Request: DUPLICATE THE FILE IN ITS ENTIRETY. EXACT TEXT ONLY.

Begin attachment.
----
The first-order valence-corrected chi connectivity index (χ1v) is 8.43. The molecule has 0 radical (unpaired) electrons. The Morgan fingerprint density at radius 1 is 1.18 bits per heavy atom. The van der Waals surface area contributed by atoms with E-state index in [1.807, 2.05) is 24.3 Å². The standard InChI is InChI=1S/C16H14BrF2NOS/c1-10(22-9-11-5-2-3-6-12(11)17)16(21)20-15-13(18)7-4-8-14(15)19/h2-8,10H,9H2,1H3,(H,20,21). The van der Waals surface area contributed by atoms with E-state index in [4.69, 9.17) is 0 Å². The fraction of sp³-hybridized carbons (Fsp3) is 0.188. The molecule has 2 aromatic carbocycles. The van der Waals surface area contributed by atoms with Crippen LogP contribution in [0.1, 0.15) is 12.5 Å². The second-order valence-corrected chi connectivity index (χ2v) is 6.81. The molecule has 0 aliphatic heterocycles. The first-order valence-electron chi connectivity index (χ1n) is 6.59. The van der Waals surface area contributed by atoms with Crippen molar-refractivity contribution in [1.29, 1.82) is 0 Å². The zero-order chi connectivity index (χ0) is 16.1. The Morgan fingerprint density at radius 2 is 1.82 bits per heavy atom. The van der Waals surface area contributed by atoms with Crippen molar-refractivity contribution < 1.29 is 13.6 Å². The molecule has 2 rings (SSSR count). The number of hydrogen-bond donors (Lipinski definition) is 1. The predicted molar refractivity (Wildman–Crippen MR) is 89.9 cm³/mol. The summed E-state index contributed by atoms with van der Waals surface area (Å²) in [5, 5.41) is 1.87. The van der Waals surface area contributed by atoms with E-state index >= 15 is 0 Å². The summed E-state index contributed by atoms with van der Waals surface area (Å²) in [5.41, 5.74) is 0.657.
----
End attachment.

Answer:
The first-order valence-corrected chi connectivity index (χ1v) is 8.43. The molecule has 0 radical (unpaired) electrons. The Morgan fingerprint density at radius 1 is 1.18 bits per heavy atom. The van der Waals surface area contributed by atoms with E-state index in [1.807, 2.05) is 24.3 Å². The standard InChI is InChI=1S/C16H14BrF2NOS/c1-10(22-9-11-5-2-3-6-12(11)17)16(21)20-15-13(18)7-4-8-14(15)19/h2-8,10H,9H2,1H3,(H,20,21). The van der Waals surface area contributed by atoms with E-state index in [4.69, 9.17) is 0 Å². The fraction of sp³-hybridized carbons (Fsp3) is 0.188. The molecule has 2 aromatic carbocycles. The van der Waals surface area contributed by atoms with Crippen LogP contribution in [0.1, 0.15) is 12.5 Å². The second-order valence-corrected chi connectivity index (χ2v) is 6.81. The molecule has 0 aliphatic heterocycles. The first-order valence-electron chi connectivity index (χ1n) is 6.59. The van der Waals surface area contributed by atoms with Crippen molar-refractivity contribution in [1.29, 1.82) is 0 Å². The zero-order chi connectivity index (χ0) is 16.1. The Morgan fingerprint density at radius 2 is 1.82 bits per heavy atom. The van der Waals surface area contributed by atoms with Crippen molar-refractivity contribution < 1.29 is 13.6 Å². The molecule has 2 rings (SSSR count). The number of hydrogen-bond donors (Lipinski definition) is 1. The predicted molar refractivity (Wildman–Crippen MR) is 89.9 cm³/mol. The summed E-state index contributed by atoms with van der Waals surface area (Å²) in [5, 5.41) is 1.87. The van der Waals surface area contributed by atoms with E-state index >= 15 is 0 Å². The summed E-state index contributed by atoms with van der Waals surface area (Å²) in [5.41, 5.74) is 0.657.